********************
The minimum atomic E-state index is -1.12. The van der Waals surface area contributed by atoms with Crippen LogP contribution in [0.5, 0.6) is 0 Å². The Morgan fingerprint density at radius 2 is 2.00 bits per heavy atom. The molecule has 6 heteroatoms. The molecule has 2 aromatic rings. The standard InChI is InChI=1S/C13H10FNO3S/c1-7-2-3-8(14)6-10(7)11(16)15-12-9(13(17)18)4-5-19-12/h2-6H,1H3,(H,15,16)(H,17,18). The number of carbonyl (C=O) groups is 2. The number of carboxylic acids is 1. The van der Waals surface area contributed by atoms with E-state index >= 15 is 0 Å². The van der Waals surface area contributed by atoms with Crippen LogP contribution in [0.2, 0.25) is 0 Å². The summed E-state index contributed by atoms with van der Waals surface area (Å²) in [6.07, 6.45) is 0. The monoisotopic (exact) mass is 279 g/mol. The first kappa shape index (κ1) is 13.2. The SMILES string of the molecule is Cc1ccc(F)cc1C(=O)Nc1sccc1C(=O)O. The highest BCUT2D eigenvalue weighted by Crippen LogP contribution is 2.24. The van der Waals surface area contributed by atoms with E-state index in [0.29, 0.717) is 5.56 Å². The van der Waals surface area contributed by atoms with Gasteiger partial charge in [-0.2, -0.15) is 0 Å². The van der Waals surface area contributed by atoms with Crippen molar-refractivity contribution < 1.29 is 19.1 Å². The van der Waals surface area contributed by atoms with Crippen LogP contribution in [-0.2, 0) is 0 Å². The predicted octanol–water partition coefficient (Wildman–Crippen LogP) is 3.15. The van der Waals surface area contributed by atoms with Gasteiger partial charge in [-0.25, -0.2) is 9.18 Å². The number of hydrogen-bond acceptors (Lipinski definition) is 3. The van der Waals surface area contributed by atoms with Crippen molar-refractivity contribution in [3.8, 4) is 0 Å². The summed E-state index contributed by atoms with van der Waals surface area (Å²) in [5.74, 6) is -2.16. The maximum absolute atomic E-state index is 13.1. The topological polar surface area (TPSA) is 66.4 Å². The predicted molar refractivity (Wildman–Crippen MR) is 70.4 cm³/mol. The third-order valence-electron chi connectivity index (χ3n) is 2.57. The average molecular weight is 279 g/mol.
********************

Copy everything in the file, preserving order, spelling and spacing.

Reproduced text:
The minimum atomic E-state index is -1.12. The van der Waals surface area contributed by atoms with Crippen LogP contribution in [0.5, 0.6) is 0 Å². The Morgan fingerprint density at radius 2 is 2.00 bits per heavy atom. The molecule has 6 heteroatoms. The molecule has 2 aromatic rings. The standard InChI is InChI=1S/C13H10FNO3S/c1-7-2-3-8(14)6-10(7)11(16)15-12-9(13(17)18)4-5-19-12/h2-6H,1H3,(H,15,16)(H,17,18). The number of carbonyl (C=O) groups is 2. The number of carboxylic acids is 1. The van der Waals surface area contributed by atoms with E-state index >= 15 is 0 Å². The van der Waals surface area contributed by atoms with Crippen LogP contribution in [0.2, 0.25) is 0 Å². The summed E-state index contributed by atoms with van der Waals surface area (Å²) in [6.07, 6.45) is 0. The monoisotopic (exact) mass is 279 g/mol. The first kappa shape index (κ1) is 13.2. The SMILES string of the molecule is Cc1ccc(F)cc1C(=O)Nc1sccc1C(=O)O. The highest BCUT2D eigenvalue weighted by Crippen LogP contribution is 2.24. The van der Waals surface area contributed by atoms with E-state index in [0.29, 0.717) is 5.56 Å². The van der Waals surface area contributed by atoms with Gasteiger partial charge in [-0.2, -0.15) is 0 Å². The van der Waals surface area contributed by atoms with Crippen molar-refractivity contribution < 1.29 is 19.1 Å². The van der Waals surface area contributed by atoms with Crippen LogP contribution in [-0.2, 0) is 0 Å². The predicted octanol–water partition coefficient (Wildman–Crippen LogP) is 3.15. The van der Waals surface area contributed by atoms with Gasteiger partial charge in [-0.25, -0.2) is 9.18 Å². The number of hydrogen-bond acceptors (Lipinski definition) is 3. The van der Waals surface area contributed by atoms with Crippen molar-refractivity contribution in [3.8, 4) is 0 Å². The summed E-state index contributed by atoms with van der Waals surface area (Å²) in [5.74, 6) is -2.16. The maximum absolute atomic E-state index is 13.1. The topological polar surface area (TPSA) is 66.4 Å². The predicted molar refractivity (Wildman–Crippen MR) is 70.4 cm³/mol. The third-order valence-electron chi connectivity index (χ3n) is 2.57. The average molecular weight is 279 g/mol.